David Solomon, chief of the FCC's Enforcement Bureau, insisted to a Media Institute crowd last week that the controversial decision to fine Bono for using the f-word during a Golden Globes show did not mean the word was, per se, off-limits. Despite press reports to the contrary, the FCC still takes context into account. Although greater leeway is given in deciding if newscasts are indecent, he warned that news isn't shielded from punishment. Citing KRON's fine for a morning-show bit featuring penises used as puppets, Solomon said the sanction was levied because on-air newscasters encouraged the spectacle. He says broadcasters must do more to self-regulate, rather than hide behind "the mantra of the First Amendment."
Indecency Shelf Life
When the FCC investigates broadcast-indecency complaints, one common defense tactic by stations is to plead ignorance of what words or images actually aired. The FCC hopes to blunt that strategy. It proposes that broadcasters be required to keep recordings of their broadcasts for up to 90 days. The requirement is under consideration because listeners often are driving or are unable to record or transcribe broadcasts they think violate the rules. The FCC is asking the industry and the public to weigh in on the appropriate length of time that recordings should be retained. (It suggests either 60 or 90 days.) The FCC also wants to know how much it would cost stations to warehouse recordings and whether the plan raises any First Amendment issues.
Even though time may be running out on the current crop of FCC commissioners, Michael Copps wants the FCC to rewrite broadcast-ownership rules. No matter that Chairman Michael Powell is likely to step down at the end of President Bush's current term. Or that Commissioner Jonathan Adelstein must give up his seat when Congress adjourns for the year. Says the Democratic FCC commissioner, "It's time to get serious around this place." Judges threw out the previous version of the rules last month. Copps called for the first in a series of hearings on media consolidation to be held outside Washington by early August.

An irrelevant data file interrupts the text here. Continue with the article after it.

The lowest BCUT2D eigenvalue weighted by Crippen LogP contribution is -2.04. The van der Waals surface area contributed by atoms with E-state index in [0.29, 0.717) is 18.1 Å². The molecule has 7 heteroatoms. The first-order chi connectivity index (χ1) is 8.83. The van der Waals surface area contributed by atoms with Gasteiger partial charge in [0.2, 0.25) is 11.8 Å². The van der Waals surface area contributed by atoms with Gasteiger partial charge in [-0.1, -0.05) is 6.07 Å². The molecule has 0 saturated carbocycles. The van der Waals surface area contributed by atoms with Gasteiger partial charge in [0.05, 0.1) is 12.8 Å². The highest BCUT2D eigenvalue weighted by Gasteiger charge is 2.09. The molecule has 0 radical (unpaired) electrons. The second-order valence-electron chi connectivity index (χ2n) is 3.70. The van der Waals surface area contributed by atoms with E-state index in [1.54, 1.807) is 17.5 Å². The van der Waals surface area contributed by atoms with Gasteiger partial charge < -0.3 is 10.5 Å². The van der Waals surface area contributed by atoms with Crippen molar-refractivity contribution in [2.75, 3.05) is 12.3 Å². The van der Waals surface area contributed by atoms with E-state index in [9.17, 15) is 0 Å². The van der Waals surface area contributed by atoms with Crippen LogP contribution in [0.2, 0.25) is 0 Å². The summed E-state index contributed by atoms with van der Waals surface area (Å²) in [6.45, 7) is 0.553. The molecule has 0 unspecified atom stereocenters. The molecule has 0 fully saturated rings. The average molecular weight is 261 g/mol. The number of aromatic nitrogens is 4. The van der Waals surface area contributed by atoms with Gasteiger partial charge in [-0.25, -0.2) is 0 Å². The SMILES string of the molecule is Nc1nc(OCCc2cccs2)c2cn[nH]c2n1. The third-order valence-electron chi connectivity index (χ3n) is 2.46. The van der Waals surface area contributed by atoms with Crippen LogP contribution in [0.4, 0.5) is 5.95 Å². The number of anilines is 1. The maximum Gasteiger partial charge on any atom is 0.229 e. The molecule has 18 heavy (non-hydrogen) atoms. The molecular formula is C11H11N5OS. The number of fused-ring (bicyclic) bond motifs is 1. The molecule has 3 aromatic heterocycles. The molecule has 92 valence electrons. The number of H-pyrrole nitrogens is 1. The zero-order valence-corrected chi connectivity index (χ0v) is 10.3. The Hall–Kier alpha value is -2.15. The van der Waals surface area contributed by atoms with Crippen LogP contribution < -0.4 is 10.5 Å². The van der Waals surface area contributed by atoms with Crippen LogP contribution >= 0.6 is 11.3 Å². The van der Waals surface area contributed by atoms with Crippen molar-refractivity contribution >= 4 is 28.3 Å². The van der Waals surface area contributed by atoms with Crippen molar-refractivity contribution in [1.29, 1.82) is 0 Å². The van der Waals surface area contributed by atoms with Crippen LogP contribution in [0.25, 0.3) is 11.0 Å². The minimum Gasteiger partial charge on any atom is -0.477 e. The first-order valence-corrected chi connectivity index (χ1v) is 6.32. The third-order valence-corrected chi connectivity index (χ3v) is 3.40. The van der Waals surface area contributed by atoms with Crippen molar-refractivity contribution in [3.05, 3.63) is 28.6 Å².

In a not-so-veiled swipe at Powell, Copps rejects the argument that the courts clouded the situation. Powell had lamented after the court ruling that it might now be impossible for the FCC to set any ownership limits.
Broadcast stations and cable systems will be subject to random FCC audits to check compliance with new minority- and gender-recruiting rules. Forty-five state broadcaster associations asked federal judges to block the audits, but the court refused. The new rules require companies to track and report to the FCC gender and ethnic data on their employees. The data will be used only to track industry trends because the FCC is forbidden from using the information to judge whether stations are meeting broad outreach requirements. Broadcasters wanted to stop the audits until the FCC decides whether individual station data will remain confidential. Without confidentiality, broadcasters say, activist groups and individuals will use the information to support discrimination lawsuits.